how can i force my sister to sell a house we both own together?

UPDATED: Oct 1, 2022

Advertiser Disclosure

It’s all about you. We want to help you make the right legal decisions.

We strive to help you make confident insurance and legal decisions. Finding trusted and reliable insurance quotes and legal advice should be easy. This doesn’t influence our content. Our opinions are our own.

UPDATED: Oct 1, 2022Fact Checked

Get Legal Help Today

Compare Quotes From Top Companies and Save

secured lock Secured with SHA-256 Encryption

how can i force my sister to sell a house we both own together?

My sister is living in a house that was quick claimed to us in 2005 by our dad. the Deed lists both our names with no consideration. My sister in living in this house rent free and agreed to pay the taxes and insurance. I found out today that she has not paid taxes in 5 yrs and there is a lien on the house from the town. I want to sell the house but she doesn’t want to can I force her to sell?

Asked on February 5, 2018 under Real Estate Law, Connecticut


M.D., Member, California and New York Bar / FreeAdvice Contributing Attorney

Answered 4 years ago | Contributor

Yes you can. In a situation in which co-owners cannot agree as to ownership matters, the law provides a remedy known as "partition". In such an action the court can either order that the property be divided if practical or, if not, (as in the case of a single family house) the court will order that it be sold. At that point, the proceeds of the sale will be distributed euitably. First, however, any owner who wants to keep the property will have the right to buy out the other owner for fair market value. You should consult directly with a real estate atorney in your area who can best advise you further.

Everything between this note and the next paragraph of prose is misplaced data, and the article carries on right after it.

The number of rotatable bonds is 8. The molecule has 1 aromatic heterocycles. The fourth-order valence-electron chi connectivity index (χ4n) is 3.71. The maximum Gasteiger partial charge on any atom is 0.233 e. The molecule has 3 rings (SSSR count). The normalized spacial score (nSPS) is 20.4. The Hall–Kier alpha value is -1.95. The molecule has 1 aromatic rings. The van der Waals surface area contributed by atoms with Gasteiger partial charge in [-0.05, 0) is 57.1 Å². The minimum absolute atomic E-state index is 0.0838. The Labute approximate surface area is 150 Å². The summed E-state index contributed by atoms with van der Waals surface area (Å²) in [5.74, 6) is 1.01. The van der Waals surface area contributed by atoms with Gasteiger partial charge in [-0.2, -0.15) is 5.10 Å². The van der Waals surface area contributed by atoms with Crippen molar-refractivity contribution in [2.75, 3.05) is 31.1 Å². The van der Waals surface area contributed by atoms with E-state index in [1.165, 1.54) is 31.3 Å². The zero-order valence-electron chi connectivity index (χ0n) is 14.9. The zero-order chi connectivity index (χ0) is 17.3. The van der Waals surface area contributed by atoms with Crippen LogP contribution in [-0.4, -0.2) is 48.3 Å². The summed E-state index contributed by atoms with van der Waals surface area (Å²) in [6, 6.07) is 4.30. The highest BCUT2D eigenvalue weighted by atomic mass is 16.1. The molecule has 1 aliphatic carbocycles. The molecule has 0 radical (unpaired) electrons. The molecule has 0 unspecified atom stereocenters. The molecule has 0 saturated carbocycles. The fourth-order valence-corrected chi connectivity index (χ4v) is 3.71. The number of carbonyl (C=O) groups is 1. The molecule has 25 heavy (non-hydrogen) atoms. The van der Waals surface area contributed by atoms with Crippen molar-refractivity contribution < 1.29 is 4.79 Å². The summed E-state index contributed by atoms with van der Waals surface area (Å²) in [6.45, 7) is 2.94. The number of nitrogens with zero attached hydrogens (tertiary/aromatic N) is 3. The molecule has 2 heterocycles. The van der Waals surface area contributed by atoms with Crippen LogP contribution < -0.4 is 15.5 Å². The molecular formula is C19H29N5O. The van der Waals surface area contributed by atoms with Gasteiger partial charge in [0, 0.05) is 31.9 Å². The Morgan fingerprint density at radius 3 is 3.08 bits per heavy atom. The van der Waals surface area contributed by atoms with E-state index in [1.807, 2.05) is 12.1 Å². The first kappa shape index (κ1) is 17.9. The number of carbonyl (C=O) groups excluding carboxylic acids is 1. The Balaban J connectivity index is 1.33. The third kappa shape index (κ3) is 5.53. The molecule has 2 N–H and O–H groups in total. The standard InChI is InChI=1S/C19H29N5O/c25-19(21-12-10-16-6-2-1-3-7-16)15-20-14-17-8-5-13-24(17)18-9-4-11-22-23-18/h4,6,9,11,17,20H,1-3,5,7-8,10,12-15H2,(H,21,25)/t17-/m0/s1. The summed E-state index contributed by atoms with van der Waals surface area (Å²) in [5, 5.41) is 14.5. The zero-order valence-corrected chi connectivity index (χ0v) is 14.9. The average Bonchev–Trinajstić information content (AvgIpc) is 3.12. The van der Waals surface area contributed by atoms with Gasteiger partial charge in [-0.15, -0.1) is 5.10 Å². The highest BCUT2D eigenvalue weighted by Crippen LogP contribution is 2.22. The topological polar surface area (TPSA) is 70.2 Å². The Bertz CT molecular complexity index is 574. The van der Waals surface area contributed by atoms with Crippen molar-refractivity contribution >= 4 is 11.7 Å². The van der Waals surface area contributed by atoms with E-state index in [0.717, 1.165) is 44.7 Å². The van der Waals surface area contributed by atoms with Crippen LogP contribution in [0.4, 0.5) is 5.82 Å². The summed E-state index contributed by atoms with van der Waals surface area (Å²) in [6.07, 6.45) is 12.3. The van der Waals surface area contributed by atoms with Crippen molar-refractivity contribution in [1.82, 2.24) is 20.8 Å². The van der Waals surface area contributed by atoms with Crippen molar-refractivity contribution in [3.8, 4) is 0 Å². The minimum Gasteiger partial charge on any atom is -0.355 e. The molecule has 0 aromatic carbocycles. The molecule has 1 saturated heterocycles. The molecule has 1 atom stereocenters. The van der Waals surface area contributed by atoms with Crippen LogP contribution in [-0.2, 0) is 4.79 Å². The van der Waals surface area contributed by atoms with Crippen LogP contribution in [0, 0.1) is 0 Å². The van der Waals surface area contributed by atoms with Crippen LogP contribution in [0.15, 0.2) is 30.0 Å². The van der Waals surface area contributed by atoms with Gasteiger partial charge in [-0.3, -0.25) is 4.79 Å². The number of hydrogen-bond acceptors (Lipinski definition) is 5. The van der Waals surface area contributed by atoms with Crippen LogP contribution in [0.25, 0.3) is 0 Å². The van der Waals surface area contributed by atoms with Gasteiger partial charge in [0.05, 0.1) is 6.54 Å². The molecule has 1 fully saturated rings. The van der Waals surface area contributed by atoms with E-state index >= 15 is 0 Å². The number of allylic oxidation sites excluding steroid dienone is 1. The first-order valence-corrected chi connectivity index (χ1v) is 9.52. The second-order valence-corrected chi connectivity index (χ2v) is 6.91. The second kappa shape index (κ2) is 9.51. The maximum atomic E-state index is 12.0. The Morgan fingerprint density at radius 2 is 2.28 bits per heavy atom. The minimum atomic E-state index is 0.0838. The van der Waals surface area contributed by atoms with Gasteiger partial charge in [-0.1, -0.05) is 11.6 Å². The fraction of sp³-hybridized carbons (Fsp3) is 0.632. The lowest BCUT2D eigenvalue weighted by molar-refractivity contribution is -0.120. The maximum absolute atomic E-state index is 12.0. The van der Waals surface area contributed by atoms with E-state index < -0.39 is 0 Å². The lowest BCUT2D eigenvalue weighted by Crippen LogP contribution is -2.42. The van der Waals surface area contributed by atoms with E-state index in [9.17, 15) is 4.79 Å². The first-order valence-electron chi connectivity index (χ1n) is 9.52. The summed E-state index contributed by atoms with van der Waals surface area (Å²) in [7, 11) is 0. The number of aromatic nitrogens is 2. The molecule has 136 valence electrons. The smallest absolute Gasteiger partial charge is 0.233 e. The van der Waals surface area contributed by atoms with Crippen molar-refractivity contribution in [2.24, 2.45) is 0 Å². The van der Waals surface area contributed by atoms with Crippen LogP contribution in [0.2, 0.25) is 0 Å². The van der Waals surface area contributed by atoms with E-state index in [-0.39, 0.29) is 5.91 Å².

IMPORTANT NOTICE: The Answer(s) provided above are for general information only. The attorney providing the answer was not serving as the attorney for the person submitting the question or in any attorney-client relationship with such person. Laws may vary from state to state, and sometimes change. Tiny variations in the facts, or a fact not set forth in a question, often can change a legal outcome or an attorney's conclusion. Although has verified the attorney was admitted to practice law in at least one jurisdiction, he or she may not be authorized to practice law in the jurisdiction referred to in the question, nor is he or she necessarily experienced in the area of the law involved. Unlike the information in the Answer(s) above, upon which you should NOT rely, for personal advice you can rely upon we suggest you retain an attorney to represent you.

Get Legal Help Today

Find the right lawyer for your legal issue.

secured lock Secured with SHA-256 Encryption